Poor handling of white space will lower readability. Further, if my styles weren’t defined correctly, the long line of code could push out into the sidebar area, forcing the sidebar to the bottom of the page. You’ll sometimes see this on other blogs.

Mark up code using the <pre> Tag

The best solution I have found to date is to use the <pre> (preformatted) tag and a code CSS class. For example, if I mark up the code like this…

<pre class="code"><code>
'initialise date time format (d-MMM for Charts, dd/mm/yy for reports)
dtf = New CultureInfo(CultureInfo.CurrentCulture.LCID).DateTimeFormat
If blnCharting Then
    dtf.ShortDatePattern = "d-MMM"
Else
</code></pre>

… then the reader sees this:

'initialise date time format (d-MMM for Charts, dd/mm/yy for reports)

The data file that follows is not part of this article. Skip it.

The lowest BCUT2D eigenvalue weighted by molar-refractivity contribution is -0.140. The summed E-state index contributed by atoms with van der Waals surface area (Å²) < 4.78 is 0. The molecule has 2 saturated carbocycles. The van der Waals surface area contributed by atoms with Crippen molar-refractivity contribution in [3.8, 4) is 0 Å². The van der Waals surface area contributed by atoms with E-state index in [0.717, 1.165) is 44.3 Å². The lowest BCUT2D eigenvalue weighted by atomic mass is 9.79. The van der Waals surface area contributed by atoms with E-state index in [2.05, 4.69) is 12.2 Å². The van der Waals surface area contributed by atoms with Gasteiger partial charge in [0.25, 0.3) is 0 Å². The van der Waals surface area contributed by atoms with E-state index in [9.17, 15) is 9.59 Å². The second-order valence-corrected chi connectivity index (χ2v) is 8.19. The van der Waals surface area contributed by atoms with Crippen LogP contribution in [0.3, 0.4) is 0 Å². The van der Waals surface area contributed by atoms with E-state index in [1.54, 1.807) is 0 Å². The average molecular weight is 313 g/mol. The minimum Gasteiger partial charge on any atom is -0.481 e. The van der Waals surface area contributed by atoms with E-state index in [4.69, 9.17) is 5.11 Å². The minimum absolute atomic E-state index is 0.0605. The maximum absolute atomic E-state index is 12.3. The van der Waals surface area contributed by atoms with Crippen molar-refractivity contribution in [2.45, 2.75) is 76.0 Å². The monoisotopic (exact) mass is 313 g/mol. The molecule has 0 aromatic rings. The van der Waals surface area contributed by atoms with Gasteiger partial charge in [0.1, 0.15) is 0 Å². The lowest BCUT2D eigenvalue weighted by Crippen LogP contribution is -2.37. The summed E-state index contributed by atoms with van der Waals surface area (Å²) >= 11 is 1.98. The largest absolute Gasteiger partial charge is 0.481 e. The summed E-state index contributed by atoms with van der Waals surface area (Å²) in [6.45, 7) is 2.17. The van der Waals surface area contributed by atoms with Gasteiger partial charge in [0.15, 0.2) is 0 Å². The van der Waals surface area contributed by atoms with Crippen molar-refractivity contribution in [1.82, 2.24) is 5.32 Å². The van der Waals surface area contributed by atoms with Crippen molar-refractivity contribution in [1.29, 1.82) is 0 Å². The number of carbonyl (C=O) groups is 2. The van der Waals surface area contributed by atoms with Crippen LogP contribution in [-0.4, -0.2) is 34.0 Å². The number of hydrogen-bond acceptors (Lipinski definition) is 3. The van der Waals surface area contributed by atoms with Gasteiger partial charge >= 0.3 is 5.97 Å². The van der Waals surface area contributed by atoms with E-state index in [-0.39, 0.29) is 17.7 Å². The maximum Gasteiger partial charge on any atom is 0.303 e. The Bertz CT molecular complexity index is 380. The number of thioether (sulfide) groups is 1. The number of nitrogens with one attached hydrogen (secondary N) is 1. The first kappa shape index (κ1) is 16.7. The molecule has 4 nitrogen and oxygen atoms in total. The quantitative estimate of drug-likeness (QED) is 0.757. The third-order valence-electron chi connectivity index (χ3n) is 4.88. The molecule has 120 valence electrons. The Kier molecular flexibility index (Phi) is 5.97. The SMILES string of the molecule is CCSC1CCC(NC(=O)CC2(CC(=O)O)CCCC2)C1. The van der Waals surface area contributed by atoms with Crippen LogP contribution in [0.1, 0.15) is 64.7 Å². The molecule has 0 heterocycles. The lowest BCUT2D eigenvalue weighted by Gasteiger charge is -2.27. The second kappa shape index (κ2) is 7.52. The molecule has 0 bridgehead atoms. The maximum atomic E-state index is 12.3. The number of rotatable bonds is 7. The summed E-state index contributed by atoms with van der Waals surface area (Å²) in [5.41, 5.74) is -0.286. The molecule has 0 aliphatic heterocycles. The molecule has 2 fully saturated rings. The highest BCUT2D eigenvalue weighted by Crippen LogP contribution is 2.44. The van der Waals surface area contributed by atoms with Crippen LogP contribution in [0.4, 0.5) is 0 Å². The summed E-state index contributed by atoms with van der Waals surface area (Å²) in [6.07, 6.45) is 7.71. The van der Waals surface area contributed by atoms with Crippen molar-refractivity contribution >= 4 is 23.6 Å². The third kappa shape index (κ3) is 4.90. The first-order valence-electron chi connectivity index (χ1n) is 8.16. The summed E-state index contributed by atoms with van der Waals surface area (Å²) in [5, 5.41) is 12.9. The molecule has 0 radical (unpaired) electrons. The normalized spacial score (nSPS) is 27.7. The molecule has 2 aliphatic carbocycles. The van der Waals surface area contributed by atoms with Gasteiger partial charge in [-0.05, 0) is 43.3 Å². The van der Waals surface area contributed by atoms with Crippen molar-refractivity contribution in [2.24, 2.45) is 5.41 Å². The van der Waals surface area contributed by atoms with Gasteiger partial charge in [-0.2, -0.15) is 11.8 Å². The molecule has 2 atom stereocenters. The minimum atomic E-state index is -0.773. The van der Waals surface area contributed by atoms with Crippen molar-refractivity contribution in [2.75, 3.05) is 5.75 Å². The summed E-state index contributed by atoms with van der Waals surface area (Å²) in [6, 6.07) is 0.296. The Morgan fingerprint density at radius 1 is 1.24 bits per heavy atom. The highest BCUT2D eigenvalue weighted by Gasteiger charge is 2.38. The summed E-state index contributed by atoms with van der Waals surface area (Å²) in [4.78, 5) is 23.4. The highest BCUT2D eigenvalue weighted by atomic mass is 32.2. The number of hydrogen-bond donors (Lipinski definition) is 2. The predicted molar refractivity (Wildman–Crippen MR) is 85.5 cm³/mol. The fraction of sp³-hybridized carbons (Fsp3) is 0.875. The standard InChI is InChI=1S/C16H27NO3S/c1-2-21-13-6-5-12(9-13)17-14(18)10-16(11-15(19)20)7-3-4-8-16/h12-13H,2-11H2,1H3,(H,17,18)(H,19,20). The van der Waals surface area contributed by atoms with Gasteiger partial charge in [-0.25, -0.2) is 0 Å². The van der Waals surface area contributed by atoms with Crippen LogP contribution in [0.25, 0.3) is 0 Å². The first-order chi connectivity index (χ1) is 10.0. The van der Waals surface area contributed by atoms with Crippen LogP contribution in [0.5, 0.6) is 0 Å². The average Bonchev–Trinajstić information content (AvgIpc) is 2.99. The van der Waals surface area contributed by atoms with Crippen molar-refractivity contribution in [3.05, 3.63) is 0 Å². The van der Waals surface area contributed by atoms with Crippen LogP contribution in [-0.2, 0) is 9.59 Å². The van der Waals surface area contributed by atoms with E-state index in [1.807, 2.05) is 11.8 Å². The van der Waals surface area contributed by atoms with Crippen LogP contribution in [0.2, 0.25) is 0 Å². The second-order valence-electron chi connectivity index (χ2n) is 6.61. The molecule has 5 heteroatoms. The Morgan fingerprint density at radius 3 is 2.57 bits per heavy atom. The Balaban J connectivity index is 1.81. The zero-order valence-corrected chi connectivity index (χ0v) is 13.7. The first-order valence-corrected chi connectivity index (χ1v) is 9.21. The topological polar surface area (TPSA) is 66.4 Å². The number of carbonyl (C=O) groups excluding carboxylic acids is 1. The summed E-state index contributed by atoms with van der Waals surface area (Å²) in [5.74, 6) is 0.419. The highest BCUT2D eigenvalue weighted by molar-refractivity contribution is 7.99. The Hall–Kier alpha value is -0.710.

dtf = New CultureInfo(CultureInfo.CurrentCulture.LCID).DateTimeFormat
If blnCharting Then
    dtf.ShortDatePattern = "d-MMM"
Else

The horizontal scroll-bar means that any line length can be accommodated.

The CSS

The corresponding CSS styles to achieve the above effect is…

pre.code {
  width: 100%;
  overflow: auto;
  /*overflow:-moz-scrollbars-horizontal;
  overflow-x:scroll;*/
  border: 1px dotted #281;
  border-left: none;
  background-color: #fff;
  padding-bottom: 16px;
  font-size: 1em;
  }

code {
  font: 1.1em 'Courier New', Courier, Fixed;
  }

The padding-bottom: 16px; is to avoid code being hidden behind the horizontal scroll-bar.

HTML Encoding

Note that we are still dealing with HTML within the <pre> tags. Our code must be HTMLEncoded, ie “&” becomes “&amp;”, “<” and “>” become “&lt;” and “&gt;” respectively.

For example, the small HTML snippet in my previous blog entry was marked-up thus:

<pre class="code"><code>
&lt;div&gt;
  &lt;script type="text/javascript"
    src="http://www.feedmap.net/blogmap/blogapi.ashx?method=blogmapbadge&amp;amp;feed=http://mike.brisgeek.com/feed/"&gt;
  &lt;/script&gt;
&lt;/div&gt;
</code></pre>

If anyone has any other techniques for displaying code in a fixed-width column, please let me know or leave a comment.